What is Lasting Power of Attorney?
A Lasting Power of Attorney (LPA) is a document that you can sign to appoint someone else to manage your financial and health decisions should you become mentally incapable of doing so. This legal power allows the person or people appointed by an LPA to make important decisions on behalf of someone who cannot do it themselves; such as whether or not they are taken in for treatment, whether their property is sold, and if they need care in a nursing home.
The importance of having one can be highlighted for people with severe mental illnesses, who often have difficulties making sound judgments in matters relating to their own welfare. When suffering from depression, for example, they may become suicidal.
Or maybe you are feeling unwell and you know that it could affect your decision-making in the future, thats when having a Lasting Power of Attorney (LPA) can help. So at least, if something unfortunate was to happen, then, in that case, you would have someone they trust looking after their affairs.
Not everyone needs an LPA but if you do want one, it is very important to choose someone who will make decisions for you in the way that best suits your needs. This person is known as your attorney or appointor. If you have someone in mind already we can advise on the process of getting an LPA in place.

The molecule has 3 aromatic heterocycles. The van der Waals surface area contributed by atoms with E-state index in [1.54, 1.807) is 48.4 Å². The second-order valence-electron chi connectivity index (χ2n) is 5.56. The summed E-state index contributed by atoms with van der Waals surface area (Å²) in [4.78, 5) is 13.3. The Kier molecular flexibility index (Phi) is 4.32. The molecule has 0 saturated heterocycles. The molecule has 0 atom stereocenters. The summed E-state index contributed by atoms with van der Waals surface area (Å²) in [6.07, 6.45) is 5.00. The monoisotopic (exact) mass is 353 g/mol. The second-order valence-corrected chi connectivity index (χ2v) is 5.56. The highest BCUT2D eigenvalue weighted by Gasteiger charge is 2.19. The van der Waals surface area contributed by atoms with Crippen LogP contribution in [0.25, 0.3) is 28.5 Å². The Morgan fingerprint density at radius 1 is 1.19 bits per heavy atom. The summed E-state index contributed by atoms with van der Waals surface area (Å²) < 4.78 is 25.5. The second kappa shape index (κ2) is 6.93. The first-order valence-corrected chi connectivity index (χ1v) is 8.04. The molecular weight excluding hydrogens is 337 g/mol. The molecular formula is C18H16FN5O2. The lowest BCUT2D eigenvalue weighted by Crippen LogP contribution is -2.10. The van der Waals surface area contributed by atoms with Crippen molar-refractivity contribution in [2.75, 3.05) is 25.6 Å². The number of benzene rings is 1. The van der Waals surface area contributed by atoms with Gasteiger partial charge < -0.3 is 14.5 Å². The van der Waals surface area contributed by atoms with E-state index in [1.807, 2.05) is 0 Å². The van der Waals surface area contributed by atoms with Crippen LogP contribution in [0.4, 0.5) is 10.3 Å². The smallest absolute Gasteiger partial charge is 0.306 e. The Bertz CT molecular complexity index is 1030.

If you become incapable of making your own decisions, a Lasting Power of Attorney could be the difference between having someone you trust to make those major life decisions regarding your health and finances for you or not.
In the UK over 100,000 people have Lasting Powers of Attorney. But many more are needed to ensure that everyone’s wishes are properly respected in the future. A Lasting Power of Attorney is like a safety net – it ensures that someone you trust will act on your behalf if you’re unable to take care of things yourself. You can choose whoever you want: family members, friends or even colleagues at work. The person you appoint does not need to live in the UK in order to be valid, but they do need to understand English and one day may be asked to make important decisions regarding your health or financial matters.